Good news regarding rare liver condition

Gilead announces positive Phase 2 results in primary sclerosing cholangitis for GS-9674, which recently gained FDA orphan drug designation

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SAN FRANCISCO—Data were presented at The Liver Meeting 2018 in San Francisco by Gilead Sciences Inc. recently indicating that treatment with GS-9674, the company’s investigational, selective, nonsteroidal farnesoid X receptor (FXR) agonist, led to significant improvements in liver biochemistry and markers of cholestasis in patients with primary sclerosing cholangitis (PSC). PSC is a rare, chronic condition that causes the network of ducts that drain bile from the liver to become inflamed and scarred over time. Progressive damage to the bile ducts in patients with PSC can lead to cirrhosis, liver failure and cholangiocarcinoma (cancer of the bile ducts).
As it stands now, only two FDA-approved drugs—ursodeoxycholic acid (UDCA) and ocaliva—are available to delay the progression of mild PBC and manage its symptoms, so there is a need beyond these non-curative options for patients with PBC. While there is no approved treatment for PSC, however, the FDA did recently grant orphan status for potential treatment of the disease to GS-9674, which became part of Gilead's lineup with the company’s 2015 acquisition of Phenex Pharmaceuticals AG.
“Gilead is committed to applying our research expertise in liver disease to address this debilitating condition, which may lead to serious liver-related complications for PSC patients,” said Dr. John McHutchison, chief scientific officer and head of research and development for Gilead. “These latest results from our Phase 2 program of GS-9674 are a positive step forward in the search for effective therapy.”
In the Phase 2, double-blind, placebo-controlled trial, 52 non-cirrhotic patients with PSC were randomized to receive GS-9674 100 mg (n=22), GS-9674 30 mg (n=20), or placebo (n=10) orally once daily for 12 weeks. After 12 weeks of treatment, patients receiving GS-9674 100 mg demonstrated significant improvements in liver biochemistry tests, with a median reduction in serum alkaline phosphatase (ALP) of 20.5 percent vs. an increase of 3.4 percent with placebo (p=0.029), and median reduction in gamma-glutamyl transferase (GGT) of 30.3 percent vs. an increase of 1.1 percent with placebo (p<0.001). Patients also saw a median reduction in alanine aminotransferase (ALT) of 49.4 percent vs. 12.9 percent with placebo (p=0.009), and a median reduction in aspartate aminotransferase (AST) of 42.3 percent vs. 10.8 percent with placebo (p=0.019). In both groups treated with GS-9674, reduced serum levels of C4 (an intermediate in the synthesis of bile acids) were observed compared with placebo (-23.2 percent in the 100 mg group, p=0.21; and -30.5 percent in the 30 mg group, p=0.024). Reductions in serum bile acids were greatest with the 100 mg dose.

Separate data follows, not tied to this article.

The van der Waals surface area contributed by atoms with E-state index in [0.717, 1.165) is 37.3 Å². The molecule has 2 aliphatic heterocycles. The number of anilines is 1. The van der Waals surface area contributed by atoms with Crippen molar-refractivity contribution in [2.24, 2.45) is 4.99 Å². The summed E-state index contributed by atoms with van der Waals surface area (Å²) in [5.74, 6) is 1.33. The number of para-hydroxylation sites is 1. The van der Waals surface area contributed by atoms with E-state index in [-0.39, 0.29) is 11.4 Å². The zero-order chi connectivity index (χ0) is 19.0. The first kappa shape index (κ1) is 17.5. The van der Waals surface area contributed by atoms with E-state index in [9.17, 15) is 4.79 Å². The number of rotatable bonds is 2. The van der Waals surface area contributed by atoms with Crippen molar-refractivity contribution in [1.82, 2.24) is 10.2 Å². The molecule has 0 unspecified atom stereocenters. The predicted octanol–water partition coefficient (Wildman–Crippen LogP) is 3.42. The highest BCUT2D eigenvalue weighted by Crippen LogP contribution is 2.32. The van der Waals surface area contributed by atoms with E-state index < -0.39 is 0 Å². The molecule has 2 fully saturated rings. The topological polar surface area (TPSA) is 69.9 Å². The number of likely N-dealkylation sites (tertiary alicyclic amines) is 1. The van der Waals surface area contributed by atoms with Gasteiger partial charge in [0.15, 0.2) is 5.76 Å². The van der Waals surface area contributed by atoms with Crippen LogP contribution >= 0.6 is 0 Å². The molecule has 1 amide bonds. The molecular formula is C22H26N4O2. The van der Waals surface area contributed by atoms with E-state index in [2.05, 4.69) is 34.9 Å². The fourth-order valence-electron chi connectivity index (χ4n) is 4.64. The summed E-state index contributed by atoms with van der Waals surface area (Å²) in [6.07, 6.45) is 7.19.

GS-9674 was well tolerated, and the incidence of Grade 2 or 3 pruritus (itching) was numerically lower with GS-9674 100 mg: (13.6 percent) and 30 mg (20 percent) compared with placebo (40 percent). There were no elevations in serum lipids. Treatment was discontinued due to adverse events in three patients treated with GS-9674 100 mg (14 percent), including one discontinuation due to pruritus and one patient with placebo (10 percent).
“Patients living with PSC urgently need effective and tolerable treatment options,” commented Dr. Michael Trauner, presenting author of the research during The Liver Meeting 2018 and head of the Division of Gastroenterology and Hepatology at the Medical University of Vienna in Austria. “These Phase 2 results are encouraging in terms of beneficial changes in liver biochemistry, markers of bile acid homeostasis, and patient-reported outcome measures. We look forward to further determining the safety and efficacy of this investigational agent.”
FXR is the primary regulator of bile acid synthesis and plays important roles in glucose and lipid metabolism. GS-9674 is being investigated for the treatment of PSC, primary biliary cholangitis (PBC) and advanced fibrosis due to nonalcoholic steatohepatitis (NASH).
As the website Seeking Alpha noted in October of Gilead’s efforts in this disease area, “The once-dormant clinical research and development of therapies for non-viral liver diseases is now characterized by intense competition and ongoing scientific advance. By expanding its clinical portfolio into cholestatic liver diseases, Gilead Sciences ... is strategically planning an offset to decreasing sale revenues originating from viral liver diseases therapeutics.”

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